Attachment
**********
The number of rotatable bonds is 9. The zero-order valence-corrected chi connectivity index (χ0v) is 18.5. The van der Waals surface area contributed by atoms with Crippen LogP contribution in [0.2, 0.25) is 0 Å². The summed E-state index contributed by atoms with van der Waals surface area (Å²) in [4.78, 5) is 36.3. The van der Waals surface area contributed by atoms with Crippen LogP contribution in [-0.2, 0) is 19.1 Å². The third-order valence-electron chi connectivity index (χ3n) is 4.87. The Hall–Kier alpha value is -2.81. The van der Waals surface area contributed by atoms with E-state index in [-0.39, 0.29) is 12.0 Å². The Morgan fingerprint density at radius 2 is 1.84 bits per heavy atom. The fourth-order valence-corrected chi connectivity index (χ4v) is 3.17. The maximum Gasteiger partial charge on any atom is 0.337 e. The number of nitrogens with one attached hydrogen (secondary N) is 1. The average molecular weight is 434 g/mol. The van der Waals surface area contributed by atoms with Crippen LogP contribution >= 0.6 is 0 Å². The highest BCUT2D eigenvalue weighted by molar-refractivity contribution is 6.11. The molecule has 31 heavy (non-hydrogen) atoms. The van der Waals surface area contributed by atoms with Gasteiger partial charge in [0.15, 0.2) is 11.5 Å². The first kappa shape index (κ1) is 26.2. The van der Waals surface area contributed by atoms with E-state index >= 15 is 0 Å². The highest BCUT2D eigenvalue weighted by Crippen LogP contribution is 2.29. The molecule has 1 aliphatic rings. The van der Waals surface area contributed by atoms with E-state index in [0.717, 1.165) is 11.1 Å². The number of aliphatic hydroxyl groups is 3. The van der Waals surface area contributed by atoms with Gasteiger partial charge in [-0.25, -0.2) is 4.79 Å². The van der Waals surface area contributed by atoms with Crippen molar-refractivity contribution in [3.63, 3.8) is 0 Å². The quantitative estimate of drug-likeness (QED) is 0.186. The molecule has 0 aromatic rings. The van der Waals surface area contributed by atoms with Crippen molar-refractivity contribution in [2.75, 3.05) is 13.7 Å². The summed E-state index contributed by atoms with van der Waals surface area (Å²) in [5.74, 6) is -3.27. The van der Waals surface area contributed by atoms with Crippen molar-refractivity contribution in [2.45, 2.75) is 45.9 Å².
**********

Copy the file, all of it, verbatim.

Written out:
The number of rotatable bonds is 9. The zero-order valence-corrected chi connectivity index (χ0v) is 18.5. The van der Waals surface area contributed by atoms with Crippen LogP contribution in [0.2, 0.25) is 0 Å². The summed E-state index contributed by atoms with van der Waals surface area (Å²) in [4.78, 5) is 36.3. The van der Waals surface area contributed by atoms with Crippen LogP contribution in [-0.2, 0) is 19.1 Å². The third-order valence-electron chi connectivity index (χ3n) is 4.87. The Hall–Kier alpha value is -2.81. The van der Waals surface area contributed by atoms with E-state index in [-0.39, 0.29) is 12.0 Å². The Morgan fingerprint density at radius 2 is 1.84 bits per heavy atom. The fourth-order valence-corrected chi connectivity index (χ4v) is 3.17. The maximum Gasteiger partial charge on any atom is 0.337 e. The number of nitrogens with one attached hydrogen (secondary N) is 1. The average molecular weight is 434 g/mol. The van der Waals surface area contributed by atoms with Crippen LogP contribution >= 0.6 is 0 Å². The highest BCUT2D eigenvalue weighted by molar-refractivity contribution is 6.11. The molecule has 31 heavy (non-hydrogen) atoms. The van der Waals surface area contributed by atoms with Gasteiger partial charge in [0.15, 0.2) is 11.5 Å². The first kappa shape index (κ1) is 26.2. The van der Waals surface area contributed by atoms with E-state index >= 15 is 0 Å². The highest BCUT2D eigenvalue weighted by Crippen LogP contribution is 2.29. The molecule has 1 aliphatic rings. The van der Waals surface area contributed by atoms with E-state index in [0.717, 1.165) is 11.1 Å². The number of aliphatic hydroxyl groups is 3. The van der Waals surface area contributed by atoms with Gasteiger partial charge in [-0.25, -0.2) is 4.79 Å². The van der Waals surface area contributed by atoms with Crippen molar-refractivity contribution in [3.63, 3.8) is 0 Å². The quantitative estimate of drug-likeness (QED) is 0.186. The molecule has 0 aromatic rings. The van der Waals surface area contributed by atoms with Crippen molar-refractivity contribution in [2.75, 3.05) is 13.7 Å². The summed E-state index contributed by atoms with van der Waals surface area (Å²) in [5.74, 6) is -3.27. The van der Waals surface area contributed by atoms with Crippen molar-refractivity contribution in [2.45, 2.75) is 45.9 Å².